Mentions: To study the effect of Fog signaling on cell morphology, we developed a cell culture system to allow us to replicate in vivo signaling events. We began by engineering a stable S2 cell line that expresses full-length Fog tagged at its C-terminus with the Myc epitope under an inducible metallothionein promoter (S2:Fog-Myc). Costa et al. (1994) originally hypothesized that Fog is a secreted protein based on hydropathy analysis of the protein's primary sequence, which revealed the presence of an N-terminal 12–amino acid hydrophobic region predicted to function as a signal sequence. Later analysis of Fog localization in cells of the embryonic ventral furrow and posterior midgut showed that the protein localized to membrane-bound organelles targeted for the apical surface of the blastoderm epithelia (Dawes-Hoang et al., 2005). To test whether Fog is secreted from S2:Fog-Myc cells, we induced its expression with copper sulfate for 48 h, collected the conditioned medium, and concentrated it ∼20-fold. An affinity-purified antibody against the N-terminus of Fog recognized a single protein with a molecular weight of ∼150 kDa on immunoblots of conditioned medium from induced S2:Fog-Myc cells, and the same-sized band was also recognized by a monoclonal anti-Myc antibody. Neither antibody recognized the protein in conditioned medium collected from untransfected S2 cells (Figure 1A). Thus, as found in tissues in the Drosophila blastoderm preceding cellular shape change, ectopic Fog-Myc is expressed in S2 cells as a secreted protein.


Drosophila Ric-8 interacts with the Gα12/13 subunit, Concertina, during activation of the Folded gastrulation pathway.

Peters KA, Rogers SL - Mol. Biol. Cell (2013)

Recapitulation of Fog signaling in S2R+ cells. (A) Fog-Myc is secreted into the medium of a stable cell line expressing the construct but not by untransfected control S2 cells. Fog-Myc is recognized by anti-Myc and anti-Fog by immunoblot. (B) S2R+ cells undergo cellular shape changes in response to ectopic Fog application. RNAi-mediated depletion of Cta or Ric-8 prevents Fog-induced cellular constriction. Scale bar, 10 μm. (C) Fog-induced S2R+ contraction is accompanied by an increase in active phosphorylated nonmuscle myosin II (pRLC). S2R+ cells were treated with either control or Fog-containing media and stained for actin (red), pRLC (green), and DNA (blue). Scale bar, 100 μm. (D) S2R+ cells lose their responsiveness to Fog after RNAi against known pathway components, as well as Ric-8. Percentage of cells constricting in response to Fog was measured within a population of cells (±SEM).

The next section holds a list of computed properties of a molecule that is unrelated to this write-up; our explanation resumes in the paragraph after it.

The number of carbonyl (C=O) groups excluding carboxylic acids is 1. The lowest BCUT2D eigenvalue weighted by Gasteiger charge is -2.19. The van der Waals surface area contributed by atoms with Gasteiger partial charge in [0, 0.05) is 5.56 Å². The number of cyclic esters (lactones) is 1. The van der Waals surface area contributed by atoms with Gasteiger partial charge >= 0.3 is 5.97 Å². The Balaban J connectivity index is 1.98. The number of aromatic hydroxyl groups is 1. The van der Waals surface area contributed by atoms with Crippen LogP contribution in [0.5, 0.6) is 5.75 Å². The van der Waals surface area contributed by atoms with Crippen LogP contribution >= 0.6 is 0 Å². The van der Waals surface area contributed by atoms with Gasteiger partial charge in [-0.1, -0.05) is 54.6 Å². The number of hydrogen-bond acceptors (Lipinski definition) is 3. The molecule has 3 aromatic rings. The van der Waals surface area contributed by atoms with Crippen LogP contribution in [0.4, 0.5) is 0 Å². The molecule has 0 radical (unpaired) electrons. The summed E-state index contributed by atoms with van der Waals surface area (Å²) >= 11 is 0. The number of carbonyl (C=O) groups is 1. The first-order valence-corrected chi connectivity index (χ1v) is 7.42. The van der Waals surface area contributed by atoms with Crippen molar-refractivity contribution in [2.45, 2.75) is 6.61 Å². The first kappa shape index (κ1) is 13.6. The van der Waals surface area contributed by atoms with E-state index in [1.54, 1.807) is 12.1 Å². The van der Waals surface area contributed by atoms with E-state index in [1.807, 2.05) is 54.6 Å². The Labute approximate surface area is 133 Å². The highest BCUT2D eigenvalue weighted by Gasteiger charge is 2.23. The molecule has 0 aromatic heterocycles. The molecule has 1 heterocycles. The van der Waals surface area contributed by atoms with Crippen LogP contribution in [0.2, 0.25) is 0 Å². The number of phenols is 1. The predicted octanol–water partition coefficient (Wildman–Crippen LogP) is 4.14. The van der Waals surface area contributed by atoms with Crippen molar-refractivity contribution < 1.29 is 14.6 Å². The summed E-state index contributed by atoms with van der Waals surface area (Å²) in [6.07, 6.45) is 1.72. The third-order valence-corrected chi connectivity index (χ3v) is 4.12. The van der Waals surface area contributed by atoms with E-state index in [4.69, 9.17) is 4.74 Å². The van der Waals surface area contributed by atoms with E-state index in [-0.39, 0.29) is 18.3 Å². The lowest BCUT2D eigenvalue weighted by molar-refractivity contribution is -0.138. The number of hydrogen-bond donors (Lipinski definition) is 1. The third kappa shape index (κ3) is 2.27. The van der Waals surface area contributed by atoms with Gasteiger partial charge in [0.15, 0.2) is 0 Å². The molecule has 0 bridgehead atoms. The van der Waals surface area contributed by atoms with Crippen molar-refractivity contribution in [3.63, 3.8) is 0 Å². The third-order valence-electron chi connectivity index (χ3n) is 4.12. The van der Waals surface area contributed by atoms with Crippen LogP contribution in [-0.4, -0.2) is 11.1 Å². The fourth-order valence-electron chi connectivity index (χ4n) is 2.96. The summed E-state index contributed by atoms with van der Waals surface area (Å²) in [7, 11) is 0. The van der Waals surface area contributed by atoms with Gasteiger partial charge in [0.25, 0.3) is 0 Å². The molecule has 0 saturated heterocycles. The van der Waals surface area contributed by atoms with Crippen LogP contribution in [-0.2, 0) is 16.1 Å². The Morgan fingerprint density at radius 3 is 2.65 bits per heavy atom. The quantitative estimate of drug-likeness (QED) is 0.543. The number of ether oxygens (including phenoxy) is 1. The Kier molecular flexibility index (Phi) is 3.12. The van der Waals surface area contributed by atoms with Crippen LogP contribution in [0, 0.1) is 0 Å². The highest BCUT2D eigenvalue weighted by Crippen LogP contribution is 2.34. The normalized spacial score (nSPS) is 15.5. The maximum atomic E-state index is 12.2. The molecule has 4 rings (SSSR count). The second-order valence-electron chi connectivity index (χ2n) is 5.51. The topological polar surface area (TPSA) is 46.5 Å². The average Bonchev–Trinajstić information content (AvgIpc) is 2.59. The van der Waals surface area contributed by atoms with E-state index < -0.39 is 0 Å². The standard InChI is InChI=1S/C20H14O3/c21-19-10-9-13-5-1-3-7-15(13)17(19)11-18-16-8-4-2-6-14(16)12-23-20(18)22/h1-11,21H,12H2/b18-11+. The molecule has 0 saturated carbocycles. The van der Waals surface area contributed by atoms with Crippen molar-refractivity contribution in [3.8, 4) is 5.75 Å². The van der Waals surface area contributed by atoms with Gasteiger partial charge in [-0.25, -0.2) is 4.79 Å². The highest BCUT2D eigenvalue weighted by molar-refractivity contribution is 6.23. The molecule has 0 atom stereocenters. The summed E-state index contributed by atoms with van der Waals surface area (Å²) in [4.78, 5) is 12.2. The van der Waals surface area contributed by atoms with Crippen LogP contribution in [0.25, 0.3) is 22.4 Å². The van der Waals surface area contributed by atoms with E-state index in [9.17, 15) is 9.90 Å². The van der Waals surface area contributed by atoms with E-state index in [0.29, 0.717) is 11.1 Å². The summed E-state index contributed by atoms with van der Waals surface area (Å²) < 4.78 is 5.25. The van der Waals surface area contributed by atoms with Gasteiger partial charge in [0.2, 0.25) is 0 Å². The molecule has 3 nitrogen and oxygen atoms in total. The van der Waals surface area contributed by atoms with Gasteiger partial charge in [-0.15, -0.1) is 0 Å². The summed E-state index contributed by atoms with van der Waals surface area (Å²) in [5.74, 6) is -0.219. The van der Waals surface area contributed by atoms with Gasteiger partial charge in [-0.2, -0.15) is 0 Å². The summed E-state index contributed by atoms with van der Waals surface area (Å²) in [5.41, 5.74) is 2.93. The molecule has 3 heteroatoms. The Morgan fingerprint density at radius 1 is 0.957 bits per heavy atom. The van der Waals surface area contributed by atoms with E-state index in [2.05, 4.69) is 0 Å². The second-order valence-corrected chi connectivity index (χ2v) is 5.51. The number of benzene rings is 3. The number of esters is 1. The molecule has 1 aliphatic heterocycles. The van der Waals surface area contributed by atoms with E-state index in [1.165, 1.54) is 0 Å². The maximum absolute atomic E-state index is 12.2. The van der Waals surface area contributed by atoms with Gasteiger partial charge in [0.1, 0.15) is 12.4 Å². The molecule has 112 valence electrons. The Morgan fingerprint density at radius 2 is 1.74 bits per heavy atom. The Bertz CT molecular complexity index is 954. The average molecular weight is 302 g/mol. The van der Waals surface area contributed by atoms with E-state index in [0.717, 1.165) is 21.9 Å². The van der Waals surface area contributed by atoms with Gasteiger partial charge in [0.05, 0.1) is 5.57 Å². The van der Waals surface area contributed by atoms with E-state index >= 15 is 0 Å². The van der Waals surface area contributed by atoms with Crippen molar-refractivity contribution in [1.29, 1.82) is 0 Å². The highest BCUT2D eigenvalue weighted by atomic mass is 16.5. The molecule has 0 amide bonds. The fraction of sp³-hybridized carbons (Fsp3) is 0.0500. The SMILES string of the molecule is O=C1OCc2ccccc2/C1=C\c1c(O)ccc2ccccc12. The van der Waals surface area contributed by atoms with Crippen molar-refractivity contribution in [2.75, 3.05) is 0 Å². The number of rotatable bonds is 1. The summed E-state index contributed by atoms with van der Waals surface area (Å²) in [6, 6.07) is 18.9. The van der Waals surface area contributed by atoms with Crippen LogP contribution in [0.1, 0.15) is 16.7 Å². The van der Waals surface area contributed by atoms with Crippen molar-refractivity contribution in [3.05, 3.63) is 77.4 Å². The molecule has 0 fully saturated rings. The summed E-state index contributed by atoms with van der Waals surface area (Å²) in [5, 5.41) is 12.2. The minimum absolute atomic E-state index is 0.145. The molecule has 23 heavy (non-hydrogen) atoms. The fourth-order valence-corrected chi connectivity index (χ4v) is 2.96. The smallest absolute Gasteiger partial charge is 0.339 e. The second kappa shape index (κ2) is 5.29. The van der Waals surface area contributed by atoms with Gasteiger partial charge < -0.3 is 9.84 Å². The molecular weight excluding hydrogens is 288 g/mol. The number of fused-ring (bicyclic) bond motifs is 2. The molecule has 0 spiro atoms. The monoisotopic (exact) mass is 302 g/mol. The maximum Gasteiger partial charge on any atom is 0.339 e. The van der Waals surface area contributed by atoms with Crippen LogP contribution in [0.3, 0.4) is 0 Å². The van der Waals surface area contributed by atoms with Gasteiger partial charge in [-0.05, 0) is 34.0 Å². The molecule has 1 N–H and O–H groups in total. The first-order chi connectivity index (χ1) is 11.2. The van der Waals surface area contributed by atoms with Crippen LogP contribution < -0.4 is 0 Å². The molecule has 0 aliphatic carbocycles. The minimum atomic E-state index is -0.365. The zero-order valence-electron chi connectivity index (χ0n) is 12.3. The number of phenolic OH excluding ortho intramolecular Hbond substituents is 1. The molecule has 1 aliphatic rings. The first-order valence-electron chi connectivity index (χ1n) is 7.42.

© Copyright Policy - creative-commons
Related In: Results  -  Collection

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getmorefigures.php?uid=PMC3818808&req=5

Figure 1: Recapitulation of Fog signaling in S2R+ cells. (A) Fog-Myc is secreted into the medium of a stable cell line expressing the construct but not by untransfected control S2 cells. Fog-Myc is recognized by anti-Myc and anti-Fog by immunoblot. (B) S2R+ cells undergo cellular shape changes in response to ectopic Fog application. RNAi-mediated depletion of Cta or Ric-8 prevents Fog-induced cellular constriction. Scale bar, 10 μm. (C) Fog-induced S2R+ contraction is accompanied by an increase in active phosphorylated nonmuscle myosin II (pRLC). S2R+ cells were treated with either control or Fog-containing media and stained for actin (red), pRLC (green), and DNA (blue). Scale bar, 100 μm. (D) S2R+ cells lose their responsiveness to Fog after RNAi against known pathway components, as well as Ric-8. Percentage of cells constricting in response to Fog was measured within a population of cells (±SEM).